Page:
The Greek cabinet is expected to approve a contentious plan Sunday to lay off state workers, and sign off on a draft of next year's budget, in a race to slash spending, free up bailout loans and stave off bankruptcy.

Without the release of an 8 billion euro ($10.7 billion) tranche of an EU bailout, massively indebted Greece could run out of money to pay state wage bills within weeks.

European officials are scrambling to avert a Greek debt default, which could wreck the balance sheets of European banks, damage the prospects of the euro single currency and possibly plunge the world into a new global financial crisis.

Negotiators from the International Monetary Fund, European Union and European Central Bank, known as the troika, have been combing through Greece's budget and reform plans since Thursday.

To persuade the troika to release the loans, Greece has promised to raise taxes, cut state wages and accelerate plans to reduce the number of public sector workers by a fifth by 2015.

The inspectors are widely expected to give a green light to the release of the aid to avoid dragging the euro zone even deeper into turmoil.

But all eyes will be on their forecasts for 2012-2014. If the inspectors conclude that Greece's recession will continue to be worse than predicted, EU officials have suggested that banks that agreed to write-off 21 percent of the value of Greek debt in July may be forced to take more pain.

Sunday's budget figures will indicate whether forecasts need to be revised. The government has been falling behind an ambitious deficit target of 7.6 percent of GDP for 2011, partly because of a deeper than expected contraction of the economy.


The austerity measures are deeply unpopular, and public sector unions hope that strikes and demonstrations can wreck the Socialist government's resolve to enact them. Striking civil servants have disrupted the talks with the troika over the past days by blockading ministries.

The government has a majority of just four seats in parliament and could be forced into elections if a handful of lawmakers balk. But disgruntled legislators have toed the party line over the past weeks and analysts expect them to continue to do so and pass the new austerity package.

No part of the package is more contentious than the plan to lay off state workers -- who make up a fifth of the Greek workforce and are guaranteed jobs for life under a constitution that bans firing them under nearly all circumstances.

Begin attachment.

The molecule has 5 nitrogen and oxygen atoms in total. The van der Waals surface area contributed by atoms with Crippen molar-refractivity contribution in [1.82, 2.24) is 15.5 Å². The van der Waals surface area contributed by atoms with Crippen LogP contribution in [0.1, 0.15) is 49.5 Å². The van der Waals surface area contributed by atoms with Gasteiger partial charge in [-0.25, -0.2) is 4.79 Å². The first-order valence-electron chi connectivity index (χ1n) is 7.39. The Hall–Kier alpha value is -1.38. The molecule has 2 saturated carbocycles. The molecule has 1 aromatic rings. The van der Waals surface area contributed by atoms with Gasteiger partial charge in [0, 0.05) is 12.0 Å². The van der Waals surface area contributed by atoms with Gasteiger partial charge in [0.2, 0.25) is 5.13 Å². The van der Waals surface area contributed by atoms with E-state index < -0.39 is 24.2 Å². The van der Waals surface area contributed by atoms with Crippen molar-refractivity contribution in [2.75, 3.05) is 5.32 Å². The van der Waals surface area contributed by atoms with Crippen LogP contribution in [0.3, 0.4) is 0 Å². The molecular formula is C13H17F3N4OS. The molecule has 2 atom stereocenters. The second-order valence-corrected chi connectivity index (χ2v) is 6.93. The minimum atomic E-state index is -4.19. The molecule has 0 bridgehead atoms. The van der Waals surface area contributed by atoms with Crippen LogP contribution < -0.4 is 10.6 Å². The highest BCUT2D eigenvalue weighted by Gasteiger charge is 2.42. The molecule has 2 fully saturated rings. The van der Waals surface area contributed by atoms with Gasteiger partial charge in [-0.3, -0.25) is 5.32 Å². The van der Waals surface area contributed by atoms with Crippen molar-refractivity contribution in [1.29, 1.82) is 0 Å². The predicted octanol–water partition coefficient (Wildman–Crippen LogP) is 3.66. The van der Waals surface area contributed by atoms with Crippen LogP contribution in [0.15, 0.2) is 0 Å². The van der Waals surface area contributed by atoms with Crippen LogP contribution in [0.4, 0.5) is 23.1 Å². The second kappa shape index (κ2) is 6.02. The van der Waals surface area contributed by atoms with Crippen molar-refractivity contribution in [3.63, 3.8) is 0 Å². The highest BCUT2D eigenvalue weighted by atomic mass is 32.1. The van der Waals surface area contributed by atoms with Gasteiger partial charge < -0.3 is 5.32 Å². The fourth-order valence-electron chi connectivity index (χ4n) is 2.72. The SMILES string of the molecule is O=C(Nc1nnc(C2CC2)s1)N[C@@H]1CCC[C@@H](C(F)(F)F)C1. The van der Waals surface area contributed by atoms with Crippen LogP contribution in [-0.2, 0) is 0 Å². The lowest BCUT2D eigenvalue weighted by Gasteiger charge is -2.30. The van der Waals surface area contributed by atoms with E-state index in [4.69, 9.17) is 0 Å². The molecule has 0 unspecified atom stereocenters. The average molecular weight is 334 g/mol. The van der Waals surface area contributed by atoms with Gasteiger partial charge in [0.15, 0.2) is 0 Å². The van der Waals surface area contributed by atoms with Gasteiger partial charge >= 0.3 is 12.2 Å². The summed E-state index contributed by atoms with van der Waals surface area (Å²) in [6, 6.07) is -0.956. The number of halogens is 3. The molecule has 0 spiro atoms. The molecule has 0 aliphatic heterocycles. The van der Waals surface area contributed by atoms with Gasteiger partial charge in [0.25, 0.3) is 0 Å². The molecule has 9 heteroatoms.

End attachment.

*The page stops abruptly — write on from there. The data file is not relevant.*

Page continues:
The government plans to begin layoffs by putting 30,000 workers in a labor reserve by the end of this year. They would be paid 60 percent of their salaries for a year, after which they would be dismissed.

But the government has yet to announce how the plan would work. If most workers placed in the reserve are near pension age and planning to retire soon anyway, the savings would be negligible and the inspectors are likely to be unimpressed.

Greek officials said late Saturday that they were near a solution in their talks with the inspectors on the program.

We are close to a deal on the labor reserve, one senior official told Reuters after several hours of difficult talks on the issue, adding that the government wanted to resolve the issue Sunday in time to approve it in the cabinet meeting, scheduled to start at about 1500 GMT.

The inspection visit, which is expected to go well into next week, also focuses on budget plans for 2012-2014, a commitment to raise 50 billion euros from privatisations by 2015 and requirements to open up the country's overly regulated economy.

Finance Minister Evangelos Venizelos told the pro-government newspaper To Vima that the loan tranche was assured because we are taking such difficult decisions and the Greek people are shouldering such great sacrifices.

And Austria's Finance Minister Maria Fekter said Greece would most likely receive the 8 billion euro aid tranche in October.

But there has clearly been a shift in the views of European leaders in recent weeks, with many increasingly suggesting that bailouts agreed so far may not be enough to save Greece.

The deputy leader of the Christian Social Union, one of three parties in Chancellor Angela Merkel's center-right coalition, said Sunday Greece may be better off leaving the euro zone if it cannot restore its fiscal health.

Alexander Dobrindt told Deutschlandfunk radio that a Greek exit from the euro would be a last resort measure and Greece would find it easier to recover outside the currency bloc.

I believe it is a solution, if one wants to bring Greece back into a economically stable competitive condition, that this would be done outside the euro zone, he said.

(Writing by Peter Graff and Ingrid Melander, Editing by Rosalind Russell)